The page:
Farewell to The Hot Dog Man

I just received word that Mark Carter of Muncie, Indiana — known far and wide as The Hot Dog Man — has died at age 58 after a brief illness.

The Hot Dog Man (Muncie Star Press)

Mark became something of a local and regional legend — “Carter’s (nearly) World Famous Hot Dogs” — after he opened his first hot dog stand in 1994. He spent many an evening serving up his delicacies from his classic cart, which was often strategically positioned at The Village at Ball State University in order to “capture the student market,” as he once told me.

He also spent many days in downtown Muncie near the courthouse, and lines around the block were common. And when I flew model airplanes in competition in Muncie, he worked many of those contests, and a two-Polish lunch was a must.

Later he expanded to a second cart, and a couple of brick-and-mortar locations, including a stint in Muncie Mall. Eventually, though, what he called “the weiner empire” contracted to his original cart.

The menu was simple: hot dogs, Polish, brats, chili dogs, chips, drinks. And people just couldn’t get enough. As soon as Mark pulled up in his beat-up old Chevy, with cart in tow, the lines formed. It was a real phenomenon that went on for years.

Why did something so basic — so fundamental — work so well?

It was because of The Hot Dog Man himself.

Mark defined the word “affable.” I don’t think he ever met a stranger, and he was everyone’s friend. He was kind of a character, yet he was also good to our sons from the time they were little. And when Dubuque discontinued the Polish sausage he served for many years, he sold me his last case — at cost — so I could ease through what he called “Polish withdrawal.”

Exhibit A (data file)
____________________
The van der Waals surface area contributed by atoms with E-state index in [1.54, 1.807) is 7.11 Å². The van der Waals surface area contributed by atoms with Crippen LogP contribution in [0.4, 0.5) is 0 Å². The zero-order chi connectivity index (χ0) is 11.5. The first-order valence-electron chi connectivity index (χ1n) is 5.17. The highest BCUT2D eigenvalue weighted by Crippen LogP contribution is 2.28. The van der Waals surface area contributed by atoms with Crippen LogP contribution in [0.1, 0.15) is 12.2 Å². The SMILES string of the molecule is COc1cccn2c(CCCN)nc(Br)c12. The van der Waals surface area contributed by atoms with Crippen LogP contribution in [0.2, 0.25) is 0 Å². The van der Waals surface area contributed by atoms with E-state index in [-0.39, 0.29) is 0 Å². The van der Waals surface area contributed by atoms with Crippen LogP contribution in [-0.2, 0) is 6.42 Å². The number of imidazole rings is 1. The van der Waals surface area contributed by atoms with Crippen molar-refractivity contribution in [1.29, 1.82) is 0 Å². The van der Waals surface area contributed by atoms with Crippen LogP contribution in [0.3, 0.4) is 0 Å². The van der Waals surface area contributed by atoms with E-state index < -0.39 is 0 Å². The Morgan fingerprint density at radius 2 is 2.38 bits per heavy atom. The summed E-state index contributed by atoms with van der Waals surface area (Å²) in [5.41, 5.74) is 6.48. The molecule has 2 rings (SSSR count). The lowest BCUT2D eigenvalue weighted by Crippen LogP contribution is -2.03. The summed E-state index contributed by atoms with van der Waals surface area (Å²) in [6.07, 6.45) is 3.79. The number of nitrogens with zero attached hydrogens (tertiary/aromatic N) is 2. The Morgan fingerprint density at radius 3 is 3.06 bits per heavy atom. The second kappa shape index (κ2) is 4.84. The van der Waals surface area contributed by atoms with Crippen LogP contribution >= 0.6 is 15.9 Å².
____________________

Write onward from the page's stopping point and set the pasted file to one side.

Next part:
So why write about him on a baseball site?

Mark was a huge Reds fan. He always had a portable radio with him so he could pick up WLW and listen to the games. We would razz each other about the latest “issues” with the Giants and Reds as he prepared my order(s).

A good baseball fan who serves a mean Polish and is kind to all? You had to love a guy like that. He sold a line of T-shirts (“WeinerWear”) with his logo on them, and people sent him photos from faraway places to prove that, yes, he was (nearly) world-famous.

If there’s a Hot Dog Heaven, I’m sure Mark is there now, tongs in hand, serving up a line of hungry customers.

Farewell, Hot Dog Man. You really ARE (nearly) world-famous.